that the brighter a Cepheid appeared to be, the longer the period of brightness
variation was. The relationship was remarkably simple and could be plugged into
modular equations to serve as the yardstick that could measure relative celestial
distance.

A straight line can readily be drawn among each of the two series of points
corresponding to the maxima and minima, thus showing that there is a simple relation
between the brightness of the variables and their periods.
-Henrietta Swan Leavitt-

But the yardstick still had to be calibrated. We didn’t just want to know that one
object is farther away than another—we needed numeric, quantitative, distance.
Leavitt tracked hundreds of Cepheid variables in the Small Magellanic Cloud, a
dwarf galaxy near the milky way, and determined their periods and apparent
brightnesses.

astronomers | Henrietta Swan Leavitt | science

Because the Magellanic Cloud is so small and so close to us, nearly all the
Cepheid variables there could be assumed to be the same distance away from us, and astronomy techniques of the day were sufficient to measure this distance.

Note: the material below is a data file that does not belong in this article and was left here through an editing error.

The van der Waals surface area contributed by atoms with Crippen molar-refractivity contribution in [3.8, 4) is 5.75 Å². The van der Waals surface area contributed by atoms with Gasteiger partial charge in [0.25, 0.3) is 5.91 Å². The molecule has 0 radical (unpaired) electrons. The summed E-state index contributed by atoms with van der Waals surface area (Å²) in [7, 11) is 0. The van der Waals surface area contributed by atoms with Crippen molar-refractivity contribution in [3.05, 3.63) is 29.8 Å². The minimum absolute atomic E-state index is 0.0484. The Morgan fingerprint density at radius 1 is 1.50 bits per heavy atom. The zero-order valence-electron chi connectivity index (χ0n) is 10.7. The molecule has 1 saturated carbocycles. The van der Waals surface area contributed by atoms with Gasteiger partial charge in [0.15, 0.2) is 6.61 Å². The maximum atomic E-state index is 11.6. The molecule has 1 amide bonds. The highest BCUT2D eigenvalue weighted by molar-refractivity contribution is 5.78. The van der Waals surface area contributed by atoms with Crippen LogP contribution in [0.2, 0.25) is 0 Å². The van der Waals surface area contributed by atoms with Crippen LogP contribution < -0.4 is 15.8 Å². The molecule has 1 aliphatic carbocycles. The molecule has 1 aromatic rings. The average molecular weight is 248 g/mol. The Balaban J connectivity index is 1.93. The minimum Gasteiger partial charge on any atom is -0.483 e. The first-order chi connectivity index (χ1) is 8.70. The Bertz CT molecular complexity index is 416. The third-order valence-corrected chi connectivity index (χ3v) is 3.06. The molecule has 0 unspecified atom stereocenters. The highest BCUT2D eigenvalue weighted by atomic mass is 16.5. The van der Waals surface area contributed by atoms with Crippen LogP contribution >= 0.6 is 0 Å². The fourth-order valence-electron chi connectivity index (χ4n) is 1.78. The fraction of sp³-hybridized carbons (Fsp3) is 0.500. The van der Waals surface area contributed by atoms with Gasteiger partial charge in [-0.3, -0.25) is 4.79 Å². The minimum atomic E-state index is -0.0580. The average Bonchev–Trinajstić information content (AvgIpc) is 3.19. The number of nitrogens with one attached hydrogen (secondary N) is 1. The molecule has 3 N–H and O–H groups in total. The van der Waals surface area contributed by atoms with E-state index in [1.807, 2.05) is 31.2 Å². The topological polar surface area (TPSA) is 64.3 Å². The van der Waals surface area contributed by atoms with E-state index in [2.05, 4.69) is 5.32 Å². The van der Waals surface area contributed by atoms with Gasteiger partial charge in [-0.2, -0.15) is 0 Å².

Astronomers Edwin Hubble and Harlow Shapley completed the “calibration” by
precisely measuring the distance between Earth and the SMC, opening millions
of square light-years of the universe to measurement. This technique has been
used ever since, and we owe numbers like “55 million light-years” to Henrietta
Swan Leavitt.

She deserved the Nobel Prize for her work.
-Edwin Hubble-

Edwin Hubble, among others, remarked that Leavitt deserved a Nobel Prize for
her calculations, and yet she never received one. For years, it was much more
common for Hubble’s name to be associated with the Cepheid work. At the time,
women in astronomy were not often leaders of observatory research projects.